Like the price earnings ratio, the price to book ratio (the amount the company is valued by markets versus its accounting value) is trading near its average, but significantly below its average relative to the US equity market (the US historically trades at a premium versus EAFE but is well above its average value).
Finally, the dividend yield of both markets is also historically low (in a relative sense), as the US is below average and EAFE is above average. Historically, the EAFE has had a higher dividend yield than the US due to more of its members being in slower growth businesses, which return more in the form of dividends to shareholders.
What accounts for many of these disparities is the industry sector composition of the indices. As the chart and table below show, the US has a far larger allocation to the faster growing information technology and communication services sectors.
These sectors typically have higher earnings growth, hence the higher price to earnings, price to book multiples and lower dividend yields. This helps explain the outperformance in years when technology and related sectors are up as well as underperformance when they are down (2022, for example). Due to this dynamic, EAFE can not only stand on its own merits, but can serve as a “hedge” against a drawdown in mega-cap tech stocks.
There are, of course, other considerations which will help shape relative returns like economic growth. The chart and tables below show the estimated growth of the US versus the larger EAFE blocs.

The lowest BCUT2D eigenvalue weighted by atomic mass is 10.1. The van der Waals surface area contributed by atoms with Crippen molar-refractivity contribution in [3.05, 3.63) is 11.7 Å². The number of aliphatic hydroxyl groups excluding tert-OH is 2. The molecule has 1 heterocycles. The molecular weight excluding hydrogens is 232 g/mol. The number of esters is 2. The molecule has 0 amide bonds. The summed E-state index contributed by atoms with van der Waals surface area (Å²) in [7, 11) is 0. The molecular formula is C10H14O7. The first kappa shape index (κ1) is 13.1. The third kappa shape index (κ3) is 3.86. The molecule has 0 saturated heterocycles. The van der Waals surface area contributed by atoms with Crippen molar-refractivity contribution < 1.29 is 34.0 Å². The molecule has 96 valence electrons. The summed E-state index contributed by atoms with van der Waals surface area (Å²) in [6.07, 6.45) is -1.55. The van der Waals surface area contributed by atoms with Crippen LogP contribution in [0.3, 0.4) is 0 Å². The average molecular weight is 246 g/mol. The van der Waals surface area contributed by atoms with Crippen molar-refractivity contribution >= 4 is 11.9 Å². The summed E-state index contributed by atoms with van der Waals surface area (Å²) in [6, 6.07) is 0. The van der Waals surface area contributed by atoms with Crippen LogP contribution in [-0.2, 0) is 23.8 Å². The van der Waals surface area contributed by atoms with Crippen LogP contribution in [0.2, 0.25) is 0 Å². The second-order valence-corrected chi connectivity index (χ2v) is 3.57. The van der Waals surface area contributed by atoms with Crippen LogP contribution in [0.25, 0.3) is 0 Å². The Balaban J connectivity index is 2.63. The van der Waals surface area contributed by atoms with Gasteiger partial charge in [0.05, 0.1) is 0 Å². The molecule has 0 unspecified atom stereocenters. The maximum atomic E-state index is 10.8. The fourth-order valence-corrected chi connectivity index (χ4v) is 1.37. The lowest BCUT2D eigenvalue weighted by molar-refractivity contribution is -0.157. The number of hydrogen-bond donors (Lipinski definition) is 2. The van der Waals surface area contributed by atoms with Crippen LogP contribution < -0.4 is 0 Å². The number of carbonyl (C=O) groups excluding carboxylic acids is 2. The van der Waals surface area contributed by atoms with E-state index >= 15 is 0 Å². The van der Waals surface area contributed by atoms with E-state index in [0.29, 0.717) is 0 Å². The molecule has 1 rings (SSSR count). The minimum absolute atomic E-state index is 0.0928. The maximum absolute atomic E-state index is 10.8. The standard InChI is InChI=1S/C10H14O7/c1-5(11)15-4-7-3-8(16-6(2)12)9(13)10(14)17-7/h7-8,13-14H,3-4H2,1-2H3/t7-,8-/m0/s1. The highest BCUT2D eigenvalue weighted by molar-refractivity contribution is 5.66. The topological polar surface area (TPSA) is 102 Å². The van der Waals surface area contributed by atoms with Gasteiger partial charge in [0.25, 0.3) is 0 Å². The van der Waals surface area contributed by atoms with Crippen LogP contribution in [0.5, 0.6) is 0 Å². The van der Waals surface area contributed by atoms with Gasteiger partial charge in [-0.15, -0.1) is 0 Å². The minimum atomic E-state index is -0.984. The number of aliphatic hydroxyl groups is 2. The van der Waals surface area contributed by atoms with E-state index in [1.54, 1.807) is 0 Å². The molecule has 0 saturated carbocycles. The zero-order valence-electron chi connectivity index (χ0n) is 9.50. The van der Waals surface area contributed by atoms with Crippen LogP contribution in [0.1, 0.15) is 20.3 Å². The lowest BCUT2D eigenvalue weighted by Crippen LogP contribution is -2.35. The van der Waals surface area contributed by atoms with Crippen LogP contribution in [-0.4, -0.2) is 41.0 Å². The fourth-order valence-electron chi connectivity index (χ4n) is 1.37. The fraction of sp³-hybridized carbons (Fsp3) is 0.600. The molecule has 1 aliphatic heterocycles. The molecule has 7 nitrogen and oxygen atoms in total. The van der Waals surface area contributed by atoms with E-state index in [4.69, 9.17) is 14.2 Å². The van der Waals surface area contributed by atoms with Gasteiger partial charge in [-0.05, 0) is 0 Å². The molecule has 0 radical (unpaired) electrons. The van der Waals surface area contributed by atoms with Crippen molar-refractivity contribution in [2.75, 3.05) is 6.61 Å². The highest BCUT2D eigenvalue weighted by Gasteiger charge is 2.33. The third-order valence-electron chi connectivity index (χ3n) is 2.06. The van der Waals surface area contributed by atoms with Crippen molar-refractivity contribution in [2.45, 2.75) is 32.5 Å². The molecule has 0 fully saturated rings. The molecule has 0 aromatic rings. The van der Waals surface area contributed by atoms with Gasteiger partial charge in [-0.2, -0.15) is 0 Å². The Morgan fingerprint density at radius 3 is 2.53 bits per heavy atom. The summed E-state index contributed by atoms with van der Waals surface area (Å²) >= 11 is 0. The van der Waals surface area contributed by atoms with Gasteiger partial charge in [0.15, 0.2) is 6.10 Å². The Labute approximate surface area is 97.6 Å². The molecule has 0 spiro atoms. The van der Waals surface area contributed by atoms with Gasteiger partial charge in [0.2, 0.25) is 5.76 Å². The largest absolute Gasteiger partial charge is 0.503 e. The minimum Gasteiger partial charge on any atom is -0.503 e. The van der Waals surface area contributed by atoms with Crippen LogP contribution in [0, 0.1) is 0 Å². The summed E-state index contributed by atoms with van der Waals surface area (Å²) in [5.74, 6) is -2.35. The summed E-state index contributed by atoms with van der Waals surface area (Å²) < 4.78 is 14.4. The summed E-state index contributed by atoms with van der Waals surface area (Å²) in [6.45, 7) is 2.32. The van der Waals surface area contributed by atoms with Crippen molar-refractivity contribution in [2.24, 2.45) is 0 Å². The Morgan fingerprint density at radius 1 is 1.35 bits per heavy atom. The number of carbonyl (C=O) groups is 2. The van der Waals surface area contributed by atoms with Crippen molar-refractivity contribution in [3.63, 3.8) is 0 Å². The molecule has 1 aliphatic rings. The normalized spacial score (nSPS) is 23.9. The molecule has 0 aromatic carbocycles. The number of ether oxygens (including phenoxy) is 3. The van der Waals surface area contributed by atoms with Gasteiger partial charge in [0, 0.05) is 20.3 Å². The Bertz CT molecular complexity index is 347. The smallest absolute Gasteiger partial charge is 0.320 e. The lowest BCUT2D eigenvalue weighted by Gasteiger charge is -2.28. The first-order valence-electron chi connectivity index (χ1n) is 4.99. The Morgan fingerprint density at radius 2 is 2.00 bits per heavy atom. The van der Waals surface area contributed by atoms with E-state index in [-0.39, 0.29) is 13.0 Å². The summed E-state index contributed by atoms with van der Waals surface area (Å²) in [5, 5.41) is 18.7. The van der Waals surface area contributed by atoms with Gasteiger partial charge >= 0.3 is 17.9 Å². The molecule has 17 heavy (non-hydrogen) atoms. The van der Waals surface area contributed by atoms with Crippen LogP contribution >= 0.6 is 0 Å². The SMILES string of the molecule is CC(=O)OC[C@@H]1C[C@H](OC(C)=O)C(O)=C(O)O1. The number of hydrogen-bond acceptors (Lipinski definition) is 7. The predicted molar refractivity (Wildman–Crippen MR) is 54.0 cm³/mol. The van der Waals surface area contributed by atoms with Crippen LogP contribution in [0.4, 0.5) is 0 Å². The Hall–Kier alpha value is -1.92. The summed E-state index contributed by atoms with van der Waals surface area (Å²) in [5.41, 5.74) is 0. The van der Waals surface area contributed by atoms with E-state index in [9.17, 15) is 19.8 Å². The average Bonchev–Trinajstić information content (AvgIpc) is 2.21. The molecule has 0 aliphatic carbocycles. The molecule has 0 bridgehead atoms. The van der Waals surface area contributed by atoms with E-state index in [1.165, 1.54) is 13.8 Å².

There is also the currency effect; a positive correlation exists between US dollar strength and major US equity indices. In other words, a strong dollar tends to lead to US market outperformance against the EAFE whilst a weak US dollar helps EAFE relative to the US market. One explanation for this can be that foreign investors convert their home currency into US dollars to buy stocks, further increasing prices; however, correlation does not imply causation.
We think investors have become very “US centric” and biased in their equity portfolio construction and outlook. It is important to continually review the universe of options to help increase the probability of outperformance against a benchmark. That said, whilst we believe that the EAFE is “cheap” relative to US markets, we have not identified the catalyst that will cause it to revalue higher relative to the US.
Should the US see a (relative) resurgence in inflation or a drop in economic growth (and the knock-on currency effect), it could be the catalyst for EAFE outperformance. We are, however, watching the largest cap names in the US for signs of stress in both growth rates and valuations (the “Magnificent Seven” trade at a P/E of 38 as a group), as a drop in information technology or communication services could also serve as a catalyst for outperformance.
As a result, we remain underweight developed international equity, but will be looking for signs that it is time to move to neutral or overweight.